• Acceptance: one problem is the recent kerfuffle with various rabbis suspecting the validity of the conversions performed by other rabbis ("how serious were his requirements"?); this has caused a great deal of anxiety for converts as some other rabbi may question their status tomorrow. But assuming the conversion is valid, the Bible warns against mistreating the convert (as someone who is lonely and vulnerable); unfortunately, different converts have had very different experiences in different Jewish communities. A good description of it can be found here. Some converts have had the experience of being accepted and have blended in with little difficulties; others feel ignored or worse. This is often more about sociology than religion, and the personality of the local community; the convert's personality, age, gender, socioeconomic status, and (unfortunately) race can all play a role.

  • There are a handful of ways a convert is treated slightly differently than a native-born Jew:
    • A female convert may not marry a Cohen (a man descended from the Jewish priestly family)
    • The ketubah document at a female convert's wedding will identify her as "so-and-so, the daughter of Abraham; a convert"
    • A convert is identified in Jewish documents as "the son of Abraham" or "the daughter of Sarah."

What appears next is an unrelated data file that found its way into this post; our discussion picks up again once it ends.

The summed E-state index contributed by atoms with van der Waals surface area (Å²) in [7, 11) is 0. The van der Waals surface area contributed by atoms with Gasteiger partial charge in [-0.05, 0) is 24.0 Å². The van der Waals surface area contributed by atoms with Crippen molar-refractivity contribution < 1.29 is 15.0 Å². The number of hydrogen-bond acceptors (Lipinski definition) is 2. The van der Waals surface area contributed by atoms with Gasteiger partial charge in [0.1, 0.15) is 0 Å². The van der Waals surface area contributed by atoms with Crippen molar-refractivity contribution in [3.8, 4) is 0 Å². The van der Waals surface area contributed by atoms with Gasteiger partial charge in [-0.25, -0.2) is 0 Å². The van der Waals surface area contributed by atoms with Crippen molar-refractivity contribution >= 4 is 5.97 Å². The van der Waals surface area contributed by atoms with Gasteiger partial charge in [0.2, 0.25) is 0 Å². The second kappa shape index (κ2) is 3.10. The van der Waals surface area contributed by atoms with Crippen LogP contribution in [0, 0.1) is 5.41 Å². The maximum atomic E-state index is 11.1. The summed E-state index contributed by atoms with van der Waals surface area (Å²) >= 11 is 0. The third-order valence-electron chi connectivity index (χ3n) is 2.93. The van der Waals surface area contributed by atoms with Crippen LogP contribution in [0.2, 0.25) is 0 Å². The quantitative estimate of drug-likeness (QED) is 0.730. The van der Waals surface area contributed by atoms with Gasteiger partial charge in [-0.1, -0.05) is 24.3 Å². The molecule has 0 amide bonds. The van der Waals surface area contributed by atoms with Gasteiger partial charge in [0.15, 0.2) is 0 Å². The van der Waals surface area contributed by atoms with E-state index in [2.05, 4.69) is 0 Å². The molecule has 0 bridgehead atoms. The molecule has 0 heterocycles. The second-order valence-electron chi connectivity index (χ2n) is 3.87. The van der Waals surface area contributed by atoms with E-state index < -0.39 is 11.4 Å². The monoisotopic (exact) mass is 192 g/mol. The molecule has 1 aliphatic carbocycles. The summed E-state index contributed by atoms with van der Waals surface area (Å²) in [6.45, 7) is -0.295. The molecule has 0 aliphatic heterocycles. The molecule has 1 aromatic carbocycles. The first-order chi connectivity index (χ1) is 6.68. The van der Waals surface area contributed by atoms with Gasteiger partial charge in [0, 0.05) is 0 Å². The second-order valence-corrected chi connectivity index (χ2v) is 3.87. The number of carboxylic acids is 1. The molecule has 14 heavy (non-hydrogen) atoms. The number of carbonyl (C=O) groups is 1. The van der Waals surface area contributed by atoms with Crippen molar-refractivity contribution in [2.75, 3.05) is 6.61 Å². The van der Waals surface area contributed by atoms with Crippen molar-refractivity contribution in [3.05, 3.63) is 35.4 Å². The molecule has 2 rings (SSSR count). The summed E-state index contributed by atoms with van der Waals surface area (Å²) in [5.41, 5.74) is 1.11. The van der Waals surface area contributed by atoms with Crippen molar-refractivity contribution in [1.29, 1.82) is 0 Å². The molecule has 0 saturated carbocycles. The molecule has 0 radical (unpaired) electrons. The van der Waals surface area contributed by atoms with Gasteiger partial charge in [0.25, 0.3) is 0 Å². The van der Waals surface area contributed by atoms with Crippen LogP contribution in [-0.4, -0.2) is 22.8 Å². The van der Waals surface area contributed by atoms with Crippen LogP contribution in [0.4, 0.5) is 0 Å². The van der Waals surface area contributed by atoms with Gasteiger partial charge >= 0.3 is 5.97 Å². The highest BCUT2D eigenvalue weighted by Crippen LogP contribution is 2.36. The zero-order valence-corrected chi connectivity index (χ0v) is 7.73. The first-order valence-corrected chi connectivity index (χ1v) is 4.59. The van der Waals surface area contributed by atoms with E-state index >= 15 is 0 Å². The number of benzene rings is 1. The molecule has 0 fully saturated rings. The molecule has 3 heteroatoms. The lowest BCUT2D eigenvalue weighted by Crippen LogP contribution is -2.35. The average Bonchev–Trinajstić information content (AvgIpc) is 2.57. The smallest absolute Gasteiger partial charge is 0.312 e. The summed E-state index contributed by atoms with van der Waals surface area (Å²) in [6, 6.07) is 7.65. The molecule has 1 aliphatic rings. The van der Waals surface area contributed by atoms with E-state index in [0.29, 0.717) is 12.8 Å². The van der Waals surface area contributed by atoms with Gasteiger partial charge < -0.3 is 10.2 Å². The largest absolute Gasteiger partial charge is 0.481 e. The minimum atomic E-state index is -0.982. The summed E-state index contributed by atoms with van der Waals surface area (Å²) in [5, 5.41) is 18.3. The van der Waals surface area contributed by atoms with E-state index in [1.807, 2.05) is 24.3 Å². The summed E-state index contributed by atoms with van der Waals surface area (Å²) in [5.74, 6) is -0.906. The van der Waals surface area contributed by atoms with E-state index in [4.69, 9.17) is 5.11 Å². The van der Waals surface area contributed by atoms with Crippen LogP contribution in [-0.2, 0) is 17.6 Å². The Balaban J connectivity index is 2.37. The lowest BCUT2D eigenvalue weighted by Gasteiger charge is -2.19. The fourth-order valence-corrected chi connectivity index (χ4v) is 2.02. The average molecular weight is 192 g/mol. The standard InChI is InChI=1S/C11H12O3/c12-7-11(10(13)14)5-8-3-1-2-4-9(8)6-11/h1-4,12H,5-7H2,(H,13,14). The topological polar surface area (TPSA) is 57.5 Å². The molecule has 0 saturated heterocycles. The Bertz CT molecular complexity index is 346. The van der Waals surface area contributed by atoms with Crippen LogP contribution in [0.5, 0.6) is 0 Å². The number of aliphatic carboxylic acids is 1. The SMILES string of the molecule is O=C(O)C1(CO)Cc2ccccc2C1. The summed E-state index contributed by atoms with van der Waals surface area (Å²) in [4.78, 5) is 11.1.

• The daughter of two converts should ideally not marry a Cohen.
    • Certain functions of serving on an ecclesiastical court, though all major rabbinic programs that I know of will accept and ordain converts.
    • The Bible describes ancestral portions in the land of Israel (which has not been observed for a very, very long time); in theory a convert would not have one. Today, a convert can move to Israel (assuming their credentials have been verified) and buy real estate like anyone else.
  • But we believe that a convert who takes his/her commitment seriously is a very righteous person and will be rewarded by G-d accordingly, certainly with regards to the World to Come and the like. A convert is buried in a Jewish cemetery alongside other Jews; one famous convert from the 1700s (who came to be known as "Abraham the son of Abraham") was buried right next to the most famous rabbi of that time and place (Elijah Kramer, the Gaon of Vilna).
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I think the Gr"a was buried next to him. AFAIK, the Gr"a passed away after Potozki. –  Shmuel Brin Sep 2 '11 at 15:44
@yoel the "real" rule is that they do not accept converts for marriage... it has been warped since then.... –  Naftali Aug 13 '12 at 15:17
  • Does this happen regularly within the community?

Depends upon the community. I once helped computerize a Brooklyn Rabbi's conversion records, and over the course of ~15 years he had helped convert between 150-200 people.

  • How readily accepted are Gentiles into the community (are they seen as strange or welcomed openly)?